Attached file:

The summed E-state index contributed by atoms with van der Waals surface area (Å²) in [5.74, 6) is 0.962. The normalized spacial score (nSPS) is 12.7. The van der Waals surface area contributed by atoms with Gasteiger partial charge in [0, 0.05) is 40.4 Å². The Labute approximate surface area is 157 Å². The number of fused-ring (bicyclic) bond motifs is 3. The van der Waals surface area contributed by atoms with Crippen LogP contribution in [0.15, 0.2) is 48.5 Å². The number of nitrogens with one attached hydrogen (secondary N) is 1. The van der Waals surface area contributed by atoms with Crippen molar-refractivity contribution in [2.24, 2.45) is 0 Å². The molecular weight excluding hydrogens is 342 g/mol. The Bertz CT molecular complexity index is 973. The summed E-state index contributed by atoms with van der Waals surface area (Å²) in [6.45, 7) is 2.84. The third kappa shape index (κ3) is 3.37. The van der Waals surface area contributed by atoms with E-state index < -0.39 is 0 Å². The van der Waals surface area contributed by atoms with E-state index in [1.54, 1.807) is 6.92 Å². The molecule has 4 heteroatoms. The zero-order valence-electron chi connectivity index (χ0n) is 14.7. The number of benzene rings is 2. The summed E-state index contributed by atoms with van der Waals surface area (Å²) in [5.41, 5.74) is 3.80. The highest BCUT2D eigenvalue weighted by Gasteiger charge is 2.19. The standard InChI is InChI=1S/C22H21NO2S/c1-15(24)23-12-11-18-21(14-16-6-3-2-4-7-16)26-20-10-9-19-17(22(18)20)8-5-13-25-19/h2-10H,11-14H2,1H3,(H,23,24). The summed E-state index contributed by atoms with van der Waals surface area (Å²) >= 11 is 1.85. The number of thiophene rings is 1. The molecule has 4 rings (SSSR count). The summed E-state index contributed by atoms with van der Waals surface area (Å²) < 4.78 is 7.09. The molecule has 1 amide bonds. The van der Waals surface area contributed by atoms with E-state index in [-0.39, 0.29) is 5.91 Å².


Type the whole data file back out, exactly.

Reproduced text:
The summed E-state index contributed by atoms with van der Waals surface area (Å²) in [5.74, 6) is 0.962. The normalized spacial score (nSPS) is 12.7. The van der Waals surface area contributed by atoms with Gasteiger partial charge in [0, 0.05) is 40.4 Å². The Labute approximate surface area is 157 Å². The number of fused-ring (bicyclic) bond motifs is 3. The van der Waals surface area contributed by atoms with Crippen LogP contribution in [0.15, 0.2) is 48.5 Å². The number of nitrogens with one attached hydrogen (secondary N) is 1. The van der Waals surface area contributed by atoms with Crippen molar-refractivity contribution in [2.24, 2.45) is 0 Å². The molecular weight excluding hydrogens is 342 g/mol. The Bertz CT molecular complexity index is 973. The summed E-state index contributed by atoms with van der Waals surface area (Å²) in [6.45, 7) is 2.84. The third kappa shape index (κ3) is 3.37. The van der Waals surface area contributed by atoms with E-state index < -0.39 is 0 Å². The van der Waals surface area contributed by atoms with E-state index in [1.54, 1.807) is 6.92 Å². The molecule has 4 heteroatoms. The zero-order valence-electron chi connectivity index (χ0n) is 14.7. The number of benzene rings is 2. The summed E-state index contributed by atoms with van der Waals surface area (Å²) in [5.41, 5.74) is 3.80. The highest BCUT2D eigenvalue weighted by Gasteiger charge is 2.19. The standard InChI is InChI=1S/C22H21NO2S/c1-15(24)23-12-11-18-21(14-16-6-3-2-4-7-16)26-20-10-9-19-17(22(18)20)8-5-13-25-19/h2-10H,11-14H2,1H3,(H,23,24). The summed E-state index contributed by atoms with van der Waals surface area (Å²) >= 11 is 1.85. The number of thiophene rings is 1. The molecule has 4 rings (SSSR count). The summed E-state index contributed by atoms with van der Waals surface area (Å²) < 4.78 is 7.09. The molecule has 1 amide bonds. The van der Waals surface area contributed by atoms with E-state index in [-0.39, 0.29) is 5.91 Å².